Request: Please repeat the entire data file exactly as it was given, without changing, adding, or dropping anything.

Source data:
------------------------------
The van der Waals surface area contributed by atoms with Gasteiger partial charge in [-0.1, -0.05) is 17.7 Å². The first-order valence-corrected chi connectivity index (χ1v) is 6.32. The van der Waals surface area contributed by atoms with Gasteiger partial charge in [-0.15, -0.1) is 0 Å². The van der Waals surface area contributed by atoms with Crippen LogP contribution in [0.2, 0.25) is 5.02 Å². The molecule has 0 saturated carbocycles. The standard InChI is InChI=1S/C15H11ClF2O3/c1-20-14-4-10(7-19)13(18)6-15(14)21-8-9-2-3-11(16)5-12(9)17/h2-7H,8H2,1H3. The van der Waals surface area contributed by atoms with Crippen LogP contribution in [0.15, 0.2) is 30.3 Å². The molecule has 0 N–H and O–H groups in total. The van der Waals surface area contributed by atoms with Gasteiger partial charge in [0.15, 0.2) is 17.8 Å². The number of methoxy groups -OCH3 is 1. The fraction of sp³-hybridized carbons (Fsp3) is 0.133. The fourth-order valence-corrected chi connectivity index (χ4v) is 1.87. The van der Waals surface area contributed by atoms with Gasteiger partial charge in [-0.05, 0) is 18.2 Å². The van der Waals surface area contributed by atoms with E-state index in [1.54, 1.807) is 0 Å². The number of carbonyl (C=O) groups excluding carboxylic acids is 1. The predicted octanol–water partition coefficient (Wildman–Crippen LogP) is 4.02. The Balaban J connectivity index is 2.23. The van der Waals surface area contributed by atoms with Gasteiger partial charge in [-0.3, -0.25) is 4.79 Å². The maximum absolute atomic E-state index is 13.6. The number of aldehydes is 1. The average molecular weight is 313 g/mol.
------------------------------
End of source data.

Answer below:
The van der Waals surface area contributed by atoms with Gasteiger partial charge in [-0.1, -0.05) is 17.7 Å². The first-order valence-corrected chi connectivity index (χ1v) is 6.32. The van der Waals surface area contributed by atoms with Gasteiger partial charge in [-0.15, -0.1) is 0 Å². The van der Waals surface area contributed by atoms with Crippen LogP contribution in [0.2, 0.25) is 5.02 Å². The molecule has 0 saturated carbocycles. The standard InChI is InChI=1S/C15H11ClF2O3/c1-20-14-4-10(7-19)13(18)6-15(14)21-8-9-2-3-11(16)5-12(9)17/h2-7H,8H2,1H3. The van der Waals surface area contributed by atoms with Crippen LogP contribution in [0.15, 0.2) is 30.3 Å². The molecule has 0 N–H and O–H groups in total. The van der Waals surface area contributed by atoms with Gasteiger partial charge in [0.15, 0.2) is 17.8 Å². The number of methoxy groups -OCH3 is 1. The fraction of sp³-hybridized carbons (Fsp3) is 0.133. The fourth-order valence-corrected chi connectivity index (χ4v) is 1.87. The van der Waals surface area contributed by atoms with Gasteiger partial charge in [-0.05, 0) is 18.2 Å². The van der Waals surface area contributed by atoms with E-state index in [1.54, 1.807) is 0 Å². The number of carbonyl (C=O) groups excluding carboxylic acids is 1. The predicted octanol–water partition coefficient (Wildman–Crippen LogP) is 4.02. The Balaban J connectivity index is 2.23. The van der Waals surface area contributed by atoms with Gasteiger partial charge in [-0.3, -0.25) is 4.79 Å². The maximum absolute atomic E-state index is 13.6. The number of aldehydes is 1. The average molecular weight is 313 g/mol.